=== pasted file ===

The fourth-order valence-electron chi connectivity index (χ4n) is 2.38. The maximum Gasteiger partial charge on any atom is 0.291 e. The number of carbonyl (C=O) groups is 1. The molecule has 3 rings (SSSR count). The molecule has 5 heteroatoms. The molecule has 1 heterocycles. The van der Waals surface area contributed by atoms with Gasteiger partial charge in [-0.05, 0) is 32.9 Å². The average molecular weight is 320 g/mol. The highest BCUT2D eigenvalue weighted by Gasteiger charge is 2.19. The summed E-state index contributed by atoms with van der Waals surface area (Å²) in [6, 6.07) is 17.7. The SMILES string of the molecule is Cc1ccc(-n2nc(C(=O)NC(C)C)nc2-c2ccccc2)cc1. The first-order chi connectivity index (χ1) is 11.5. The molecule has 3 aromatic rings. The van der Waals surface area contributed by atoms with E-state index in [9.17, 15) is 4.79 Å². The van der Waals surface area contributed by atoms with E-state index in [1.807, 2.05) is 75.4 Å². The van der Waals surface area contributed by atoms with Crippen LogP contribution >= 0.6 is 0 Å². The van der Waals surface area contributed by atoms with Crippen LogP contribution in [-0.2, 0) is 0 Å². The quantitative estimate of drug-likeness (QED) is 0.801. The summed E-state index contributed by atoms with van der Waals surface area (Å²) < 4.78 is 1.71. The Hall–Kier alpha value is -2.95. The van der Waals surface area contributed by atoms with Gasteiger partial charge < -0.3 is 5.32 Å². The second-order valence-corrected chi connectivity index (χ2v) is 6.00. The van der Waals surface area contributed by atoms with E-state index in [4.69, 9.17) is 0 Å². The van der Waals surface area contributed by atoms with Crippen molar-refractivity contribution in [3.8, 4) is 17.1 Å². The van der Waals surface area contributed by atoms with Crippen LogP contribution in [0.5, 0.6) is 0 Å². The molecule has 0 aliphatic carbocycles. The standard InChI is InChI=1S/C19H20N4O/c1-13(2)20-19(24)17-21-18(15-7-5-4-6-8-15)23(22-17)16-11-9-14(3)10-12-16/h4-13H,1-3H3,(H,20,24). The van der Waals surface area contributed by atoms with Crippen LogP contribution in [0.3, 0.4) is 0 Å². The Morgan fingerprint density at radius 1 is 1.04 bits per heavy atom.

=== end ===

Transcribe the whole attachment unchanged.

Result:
The fourth-order valence-electron chi connectivity index (χ4n) is 2.38. The maximum Gasteiger partial charge on any atom is 0.291 e. The number of carbonyl (C=O) groups is 1. The molecule has 3 rings (SSSR count). The molecule has 5 heteroatoms. The molecule has 1 heterocycles. The van der Waals surface area contributed by atoms with Gasteiger partial charge in [-0.05, 0) is 32.9 Å². The average molecular weight is 320 g/mol. The highest BCUT2D eigenvalue weighted by Gasteiger charge is 2.19. The summed E-state index contributed by atoms with van der Waals surface area (Å²) in [6, 6.07) is 17.7. The SMILES string of the molecule is Cc1ccc(-n2nc(C(=O)NC(C)C)nc2-c2ccccc2)cc1. The first-order chi connectivity index (χ1) is 11.5. The molecule has 3 aromatic rings. The van der Waals surface area contributed by atoms with E-state index in [9.17, 15) is 4.79 Å². The van der Waals surface area contributed by atoms with E-state index in [1.807, 2.05) is 75.4 Å². The van der Waals surface area contributed by atoms with Crippen LogP contribution >= 0.6 is 0 Å². The van der Waals surface area contributed by atoms with Crippen LogP contribution in [-0.2, 0) is 0 Å². The quantitative estimate of drug-likeness (QED) is 0.801. The summed E-state index contributed by atoms with van der Waals surface area (Å²) < 4.78 is 1.71. The Hall–Kier alpha value is -2.95. The van der Waals surface area contributed by atoms with Gasteiger partial charge < -0.3 is 5.32 Å². The second-order valence-corrected chi connectivity index (χ2v) is 6.00. The van der Waals surface area contributed by atoms with E-state index in [4.69, 9.17) is 0 Å². The van der Waals surface area contributed by atoms with Crippen molar-refractivity contribution in [3.8, 4) is 17.1 Å². The van der Waals surface area contributed by atoms with Crippen LogP contribution in [0.5, 0.6) is 0 Å². The molecule has 0 aliphatic carbocycles. The standard InChI is InChI=1S/C19H20N4O/c1-13(2)20-19(24)17-21-18(15-7-5-4-6-8-15)23(22-17)16-11-9-14(3)10-12-16/h4-13H,1-3H3,(H,20,24). The van der Waals surface area contributed by atoms with Crippen LogP contribution in [0.3, 0.4) is 0 Å². The Morgan fingerprint density at radius 1 is 1.04 bits per heavy atom.